Unfortunately, U.S. banks continue to struggle with some much-more-deeply entrenched problems. Those problems pose a major threat to banking-system health.
And they could even cause the U.S. economy to stumble.
Investors who have been heavily and successfully invested in emerging markets, commodities and precious metals have started to repatriate capital back into the U.S. market in anticipation of domestic growth.
However, to really gauge whether that’s the correct move to be making right now, those investors would be wise to keep an eye on U.S. banking trends.
The message here is clear: Don’t be fooled by the “official” outlook for U.S. banks – the superficial statistics and their in-depth counterparts tell two very different tales.
Good News for U.S. Banks?
It’s important to understand that bank-performance statistics are a compilation of the finances of all reporting U.S. banks. Most of this information comes from statistics provided by the U.S. Federal Reserve and the Federal Deposit Insurance Corp. (FDIC). But, as we’ll see shortly, the Top 10 U.S. banks hold more than half of the industry’s assets, meaning any of the trend numbers are very likely to be skewed – and in a big way.
The good news for banks – particularly the “too-big-to-fail” giants – is that they are experiencing some real improvements … at least, by some important measures.
First-quarter profits totaled $29 billion, a 67% profit over the same quarter last year and the seventh-consecutive quarter of bottom-line improvements, the FDIC said.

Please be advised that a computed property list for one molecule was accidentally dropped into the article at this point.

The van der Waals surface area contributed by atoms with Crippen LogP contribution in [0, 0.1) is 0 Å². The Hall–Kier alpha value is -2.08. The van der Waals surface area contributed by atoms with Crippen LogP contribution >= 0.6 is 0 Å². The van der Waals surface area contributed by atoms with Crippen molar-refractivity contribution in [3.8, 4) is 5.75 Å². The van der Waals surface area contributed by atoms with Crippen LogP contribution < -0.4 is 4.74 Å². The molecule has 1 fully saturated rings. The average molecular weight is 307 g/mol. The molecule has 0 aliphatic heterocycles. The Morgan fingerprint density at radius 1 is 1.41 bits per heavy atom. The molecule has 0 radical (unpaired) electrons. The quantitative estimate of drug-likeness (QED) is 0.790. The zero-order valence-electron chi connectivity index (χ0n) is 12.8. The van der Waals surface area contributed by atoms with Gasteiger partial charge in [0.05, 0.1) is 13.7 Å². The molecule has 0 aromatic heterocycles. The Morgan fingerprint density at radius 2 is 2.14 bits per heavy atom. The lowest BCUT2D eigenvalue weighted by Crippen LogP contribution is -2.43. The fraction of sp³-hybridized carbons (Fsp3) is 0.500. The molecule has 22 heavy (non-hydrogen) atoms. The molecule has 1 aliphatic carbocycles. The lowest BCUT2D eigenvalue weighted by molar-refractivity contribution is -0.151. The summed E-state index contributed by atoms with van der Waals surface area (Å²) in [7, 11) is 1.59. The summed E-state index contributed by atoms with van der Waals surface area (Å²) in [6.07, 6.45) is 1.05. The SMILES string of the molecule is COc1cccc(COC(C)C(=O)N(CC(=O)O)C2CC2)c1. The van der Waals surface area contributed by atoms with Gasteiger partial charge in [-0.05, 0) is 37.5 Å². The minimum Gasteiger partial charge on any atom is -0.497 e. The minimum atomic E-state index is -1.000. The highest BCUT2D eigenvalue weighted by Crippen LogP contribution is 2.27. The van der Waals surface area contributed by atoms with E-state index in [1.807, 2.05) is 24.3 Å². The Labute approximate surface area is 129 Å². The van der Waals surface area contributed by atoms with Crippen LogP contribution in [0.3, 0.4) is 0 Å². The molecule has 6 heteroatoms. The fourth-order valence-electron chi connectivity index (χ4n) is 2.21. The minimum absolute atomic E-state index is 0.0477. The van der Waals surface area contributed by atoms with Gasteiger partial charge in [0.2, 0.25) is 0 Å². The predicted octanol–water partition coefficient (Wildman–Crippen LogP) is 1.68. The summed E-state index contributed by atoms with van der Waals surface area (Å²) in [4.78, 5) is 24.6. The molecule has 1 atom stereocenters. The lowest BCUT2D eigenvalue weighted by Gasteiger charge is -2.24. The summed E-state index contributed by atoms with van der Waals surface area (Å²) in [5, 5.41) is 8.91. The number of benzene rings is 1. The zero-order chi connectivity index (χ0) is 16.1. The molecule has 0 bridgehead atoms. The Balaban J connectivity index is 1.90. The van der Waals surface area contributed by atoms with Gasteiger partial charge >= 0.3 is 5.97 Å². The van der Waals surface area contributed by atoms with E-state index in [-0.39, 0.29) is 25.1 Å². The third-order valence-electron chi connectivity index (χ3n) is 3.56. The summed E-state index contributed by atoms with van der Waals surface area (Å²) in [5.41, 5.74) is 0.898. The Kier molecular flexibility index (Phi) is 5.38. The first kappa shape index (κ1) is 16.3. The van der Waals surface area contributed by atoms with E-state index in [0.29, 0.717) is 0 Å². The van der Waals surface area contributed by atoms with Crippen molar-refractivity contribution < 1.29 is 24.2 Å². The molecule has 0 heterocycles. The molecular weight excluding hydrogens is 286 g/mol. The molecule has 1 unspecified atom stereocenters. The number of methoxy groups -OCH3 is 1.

Total net charge-offs in the first quarter of 2011 totaled $33 billion, a 37% decline that also included a hefty 39% drop in credit-card charge-offs.
Non-current loans fell 4.7%. And in the area of money that’s “reserved” against possible future loan losses, banks set aside a full $31 billion less in this year’s first quarter than they did a year ago.
The big banks have already turned in several quarters of profit improvements – based mostly on such declines in loan-loss reserves. And now those institutions are flaunting some highly positive trends in asset quality, which they say will result in lower-loan-loss provisions in the future.
Finally, as a result of such strong capital improvements at the biggest of banks, average capital ratios reached an all-time high.
But, the bigger picture isn’t as bright as might be indicated by some of these good trends.
And here we must understand how some of these apparently upbeat numbers and trends can fool us.